We must not legitimise austerity in the minds of the electorate. If the last 12 years have taught us anything it is surely that austerity simply doesn’t work. It destroys public services, damages productivity and weakens our entire economy.

Labour must be crystal clear that we will not support a fresh wave of cuts to public services and social security. There is a clear alternative to cuts: tax increases on the wealthiest in society. The bold move would be for Labour to support a wealth tax. This would mark a significant break from the discredited orthodoxy of trickle-down-economics that claims low-taxes are good for the economy at large. 

Last year the billionaires in our country increased their wealth by £55 billion. But at the same time millions of people across our country have been thrown into poverty because of rising inflation. Wealth doesn’t trickle down, it’s hoovered up. Asking those who are better off to contribute a small amount for the good of the nation should not be too much to ask.

Research by my office found a tax on those with individual wealth over £2 million could raise £304.1 billion over a five year period. Not only would a wealth tax ensure there is no return to austerity, but it would also ensure we can afford high quality public services and infrastructure into the future. 

The additional revenue that could be brought in from a wealth tax could be used to kick-start growth, overcome economic stagnation and transition to a decarbonised economy. These problems can only be solved by big, bold solutions. We urgently need investment on the scale of the post-war Marshall Aid to update outdated infrastructure and invest in renewable energy – especially in held back areas.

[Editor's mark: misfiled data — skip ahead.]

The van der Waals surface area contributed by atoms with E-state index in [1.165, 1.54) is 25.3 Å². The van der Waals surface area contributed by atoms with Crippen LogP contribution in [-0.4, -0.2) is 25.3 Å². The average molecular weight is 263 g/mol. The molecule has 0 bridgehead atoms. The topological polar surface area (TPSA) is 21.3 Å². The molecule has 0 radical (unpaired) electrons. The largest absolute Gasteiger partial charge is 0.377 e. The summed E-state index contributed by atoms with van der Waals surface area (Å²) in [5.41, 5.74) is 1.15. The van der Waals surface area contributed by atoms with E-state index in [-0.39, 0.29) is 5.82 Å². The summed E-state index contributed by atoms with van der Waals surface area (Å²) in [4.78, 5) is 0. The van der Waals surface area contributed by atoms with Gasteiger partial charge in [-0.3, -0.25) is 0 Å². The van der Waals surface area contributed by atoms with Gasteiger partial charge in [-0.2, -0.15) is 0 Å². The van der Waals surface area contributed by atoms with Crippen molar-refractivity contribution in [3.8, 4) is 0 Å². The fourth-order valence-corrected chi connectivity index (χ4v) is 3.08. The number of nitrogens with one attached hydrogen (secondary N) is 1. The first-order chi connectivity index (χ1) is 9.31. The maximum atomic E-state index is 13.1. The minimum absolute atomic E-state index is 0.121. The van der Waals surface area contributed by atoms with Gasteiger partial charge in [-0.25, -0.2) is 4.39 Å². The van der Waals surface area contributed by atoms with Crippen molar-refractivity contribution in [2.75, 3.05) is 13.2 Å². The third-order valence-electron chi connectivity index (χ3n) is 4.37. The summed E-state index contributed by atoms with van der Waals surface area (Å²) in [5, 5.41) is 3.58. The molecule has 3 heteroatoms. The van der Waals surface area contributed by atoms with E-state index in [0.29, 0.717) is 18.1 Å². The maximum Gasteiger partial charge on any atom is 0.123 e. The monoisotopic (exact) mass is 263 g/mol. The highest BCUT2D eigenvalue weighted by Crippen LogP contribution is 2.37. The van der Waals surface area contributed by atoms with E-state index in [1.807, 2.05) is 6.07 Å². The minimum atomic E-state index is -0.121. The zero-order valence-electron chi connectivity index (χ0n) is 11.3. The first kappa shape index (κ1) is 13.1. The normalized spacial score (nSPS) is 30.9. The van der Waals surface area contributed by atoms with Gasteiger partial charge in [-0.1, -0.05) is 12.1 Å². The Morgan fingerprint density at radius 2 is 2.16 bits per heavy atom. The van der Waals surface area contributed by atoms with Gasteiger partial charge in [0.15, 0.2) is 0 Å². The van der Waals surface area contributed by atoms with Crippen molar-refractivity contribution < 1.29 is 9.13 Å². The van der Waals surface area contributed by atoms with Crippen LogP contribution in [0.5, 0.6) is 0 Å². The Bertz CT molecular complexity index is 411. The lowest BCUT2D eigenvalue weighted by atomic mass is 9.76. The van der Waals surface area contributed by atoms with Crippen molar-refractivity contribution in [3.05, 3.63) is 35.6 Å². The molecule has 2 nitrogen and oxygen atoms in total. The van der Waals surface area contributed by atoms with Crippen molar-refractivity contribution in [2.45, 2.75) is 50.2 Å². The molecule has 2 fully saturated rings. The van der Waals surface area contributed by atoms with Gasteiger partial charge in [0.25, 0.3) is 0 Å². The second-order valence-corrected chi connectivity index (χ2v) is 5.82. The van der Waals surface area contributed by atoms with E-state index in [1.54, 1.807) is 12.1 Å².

Crucially, this investment should be designed to create well-paid, unionised jobs. Labour must turn the tide on four decades of attacks on trade unions and workers’ rights that has caused wages to stagnate and made jobs insecure. Nothing would signal that Labour is on the side of working people more than a radical package of labour reforms within the first months of a Labour Government.

This should include a big offer on the minimum wage and public sector pay, scrapping zero hour contracts, giving all workers rights from day one in the job, scrapping all anti-trade union legislation passed by Thatcher and Cameron, and if Sunak presses ahead with plans for minimum service requirements in some industries then that legislation too.

The proposals I have just mentioned on tax, investment and workers rights are just three policy areas crying out for bold reforms. In the face of an economic crisis, voters know that only big solutions will be sufficient to solve Britain’s problems. We know from polling that these proposals have widespread public support. If Labour is brave enough to argue for them we will carry voters behind us and then transform our country when we enter Government.

Featured image credit: Jon Trickett MP